• The proxy card must prominently disclose the maximum number of nominees for which authority to vote can be granted; and
  • The proxy card must prominently disclose the treatment and effect of a proxy executed in a manner that grants authority to vote for more nominees than the number of directors being elected, in a manner that grants authority to vote for fewer nominees than the number of directors being elected, or in a manner that does not grant authority to vote with respect to any nominees.

In addition, where both parties have presented a full slate and there are no proxy access nominees, the adopted rules would allow (but not require) the universal proxy card to provide the ability to vote for all dissident nominees as a group and all company nominees as a group. The final rules would also not prohibit the current practice of distinguishing between company and dissident proxy cards by distinctive color (e.g., white card and gold card); rather, each side can design its card as it chooses, subject to the requirements and parameters noted above.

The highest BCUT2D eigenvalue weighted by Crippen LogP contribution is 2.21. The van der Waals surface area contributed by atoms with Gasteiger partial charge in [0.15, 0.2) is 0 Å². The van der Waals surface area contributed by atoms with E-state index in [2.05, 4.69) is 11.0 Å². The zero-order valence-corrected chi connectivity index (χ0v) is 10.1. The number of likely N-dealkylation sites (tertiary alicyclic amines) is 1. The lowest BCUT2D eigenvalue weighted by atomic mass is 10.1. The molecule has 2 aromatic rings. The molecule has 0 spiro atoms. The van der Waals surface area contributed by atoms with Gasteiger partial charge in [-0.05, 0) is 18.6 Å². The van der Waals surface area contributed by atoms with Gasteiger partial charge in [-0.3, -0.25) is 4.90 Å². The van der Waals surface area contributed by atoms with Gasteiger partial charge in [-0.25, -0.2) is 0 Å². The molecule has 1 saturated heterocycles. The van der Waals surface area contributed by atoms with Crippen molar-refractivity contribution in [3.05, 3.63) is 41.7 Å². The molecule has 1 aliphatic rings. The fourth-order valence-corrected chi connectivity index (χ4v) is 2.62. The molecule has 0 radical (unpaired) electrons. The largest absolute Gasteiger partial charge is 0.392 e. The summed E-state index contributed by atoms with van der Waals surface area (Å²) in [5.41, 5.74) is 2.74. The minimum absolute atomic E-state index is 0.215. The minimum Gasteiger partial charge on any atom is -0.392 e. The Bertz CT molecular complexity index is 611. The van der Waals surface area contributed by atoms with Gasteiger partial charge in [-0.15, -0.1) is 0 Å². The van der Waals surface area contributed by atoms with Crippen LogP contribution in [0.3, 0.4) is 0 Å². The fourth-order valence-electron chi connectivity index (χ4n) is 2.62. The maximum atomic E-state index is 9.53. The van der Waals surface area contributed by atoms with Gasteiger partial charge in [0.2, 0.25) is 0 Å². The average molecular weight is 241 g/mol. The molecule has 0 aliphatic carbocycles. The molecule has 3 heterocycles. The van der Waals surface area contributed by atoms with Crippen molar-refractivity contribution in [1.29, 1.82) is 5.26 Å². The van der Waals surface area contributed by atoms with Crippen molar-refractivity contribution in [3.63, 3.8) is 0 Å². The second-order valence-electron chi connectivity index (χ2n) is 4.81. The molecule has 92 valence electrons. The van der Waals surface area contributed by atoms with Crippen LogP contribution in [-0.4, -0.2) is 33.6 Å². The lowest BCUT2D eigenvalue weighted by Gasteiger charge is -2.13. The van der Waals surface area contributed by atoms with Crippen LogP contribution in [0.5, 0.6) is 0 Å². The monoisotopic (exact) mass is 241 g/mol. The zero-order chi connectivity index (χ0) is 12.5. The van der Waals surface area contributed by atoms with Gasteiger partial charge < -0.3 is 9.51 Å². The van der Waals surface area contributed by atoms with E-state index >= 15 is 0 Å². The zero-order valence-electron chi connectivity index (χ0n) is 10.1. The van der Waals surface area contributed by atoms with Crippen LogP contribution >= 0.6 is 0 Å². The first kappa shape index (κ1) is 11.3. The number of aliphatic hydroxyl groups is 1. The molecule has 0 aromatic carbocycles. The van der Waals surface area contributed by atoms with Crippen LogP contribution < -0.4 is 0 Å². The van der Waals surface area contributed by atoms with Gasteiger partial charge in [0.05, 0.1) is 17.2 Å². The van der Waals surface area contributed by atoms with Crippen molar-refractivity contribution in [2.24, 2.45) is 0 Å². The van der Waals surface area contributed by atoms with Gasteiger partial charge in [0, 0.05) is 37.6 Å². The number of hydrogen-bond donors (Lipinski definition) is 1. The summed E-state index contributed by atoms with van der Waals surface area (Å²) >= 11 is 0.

Certain Amendments Applicable in All Director Elections

Finally, the SEC adopted amendments to the form of proxy and disclosure requirements relating to voting options and standards that would apply to all director elections, contested or not. This comes in response to concerns regarding ambiguous and inaccurate disclosures in some proxy statements. Under the final rules, if state law gives legal effect to votes cast against a nominee, the form of proxy must include the options to vote "against" the nominee and to "abstain" from voting in a director election governed by a majority voting standard. Disclosure would also be required in the proxy statement about the treatment and effect of a "withhold" vote in a director election.

Possible Future Implications

Nominal contests and "freeriding"